You locate the romaine lettuce for your dinner salad in the back right corner of your refrigerator, just behind the apples, but alas, you notice brown spots on the lettuce ribs. What is the culprit? Most likely, it is ethylene gas.
Ethylene is a natural plant hormone that is released as gas. It regulates many physiological processes in both fruits and vegetables, including ripening and senescence. Almost all fruits produce some amount of ethylene gas; however, the climacteric fruits, such as apricots, produce much more ethylene gas than the nonclimacteric fruits, such as grapes and berries. And keep in mind that edible portions of vegetables that contain or carry seeds are classified botanically as fruits, such as tomatoes and squash, even though we often think of them as vegetables.
While not harmful to humans, ethylene can be very damaging to some vegetables. In addition to producing brown spots on lettuce ribs, it takes away the green in many leafy greens; it softens the skins of summer squash; and it causes some root vegetables, such as carrots, to become bitter. The storage life of those sensitive vegetables can be extended by keeping them away from fruit. This is one reason why refrigerators have drawers—it allows us to separate fruits from ethylene-sensitive vegetables.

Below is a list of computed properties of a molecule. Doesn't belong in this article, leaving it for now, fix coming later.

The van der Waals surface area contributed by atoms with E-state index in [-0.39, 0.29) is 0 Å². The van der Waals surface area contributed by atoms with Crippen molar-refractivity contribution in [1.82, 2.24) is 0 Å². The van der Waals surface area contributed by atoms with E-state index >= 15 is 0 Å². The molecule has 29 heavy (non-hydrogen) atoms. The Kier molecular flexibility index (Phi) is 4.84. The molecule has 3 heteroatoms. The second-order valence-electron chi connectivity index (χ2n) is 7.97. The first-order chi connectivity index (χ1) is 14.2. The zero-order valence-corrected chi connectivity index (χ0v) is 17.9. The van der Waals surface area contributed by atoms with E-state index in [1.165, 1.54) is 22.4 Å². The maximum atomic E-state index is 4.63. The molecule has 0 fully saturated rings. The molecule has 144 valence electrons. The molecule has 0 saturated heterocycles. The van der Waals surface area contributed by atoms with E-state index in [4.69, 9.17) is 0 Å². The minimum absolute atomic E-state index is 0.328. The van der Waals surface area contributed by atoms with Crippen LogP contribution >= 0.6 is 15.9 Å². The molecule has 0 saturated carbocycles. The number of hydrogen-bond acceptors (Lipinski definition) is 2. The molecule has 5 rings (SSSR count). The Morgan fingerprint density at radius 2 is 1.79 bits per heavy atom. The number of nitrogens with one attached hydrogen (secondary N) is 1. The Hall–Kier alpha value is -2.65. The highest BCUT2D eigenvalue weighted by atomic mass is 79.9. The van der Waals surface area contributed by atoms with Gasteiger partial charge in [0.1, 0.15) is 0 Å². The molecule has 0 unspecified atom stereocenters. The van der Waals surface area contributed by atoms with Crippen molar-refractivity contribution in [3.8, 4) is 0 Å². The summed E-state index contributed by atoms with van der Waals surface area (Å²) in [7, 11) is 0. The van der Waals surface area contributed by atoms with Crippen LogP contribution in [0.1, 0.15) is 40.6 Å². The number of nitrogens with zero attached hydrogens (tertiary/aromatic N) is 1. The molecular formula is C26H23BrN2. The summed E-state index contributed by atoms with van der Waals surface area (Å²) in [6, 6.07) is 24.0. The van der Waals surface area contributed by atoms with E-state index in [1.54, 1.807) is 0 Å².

Ethylene Sensistivity in Vegetables
Below is a list of ethylene-sensitive vegetables and herbs. Be sure to keep these away from fruits, both in your refrigerator and sitting on your counter:
Peas, snap, snow and English
Peppers, sweet (all) and hot (some varieties)
Potato (less susceptible but ethylene may cause sprouting)
Squash, winter, including pumpkin
Tomato (yes, it is a fruit, but still sensitive to ethylene)
These vegetables and herbs are less sensitive or not sensitive to ethylene:
Beans, fava and lima
Onions, bunching or green
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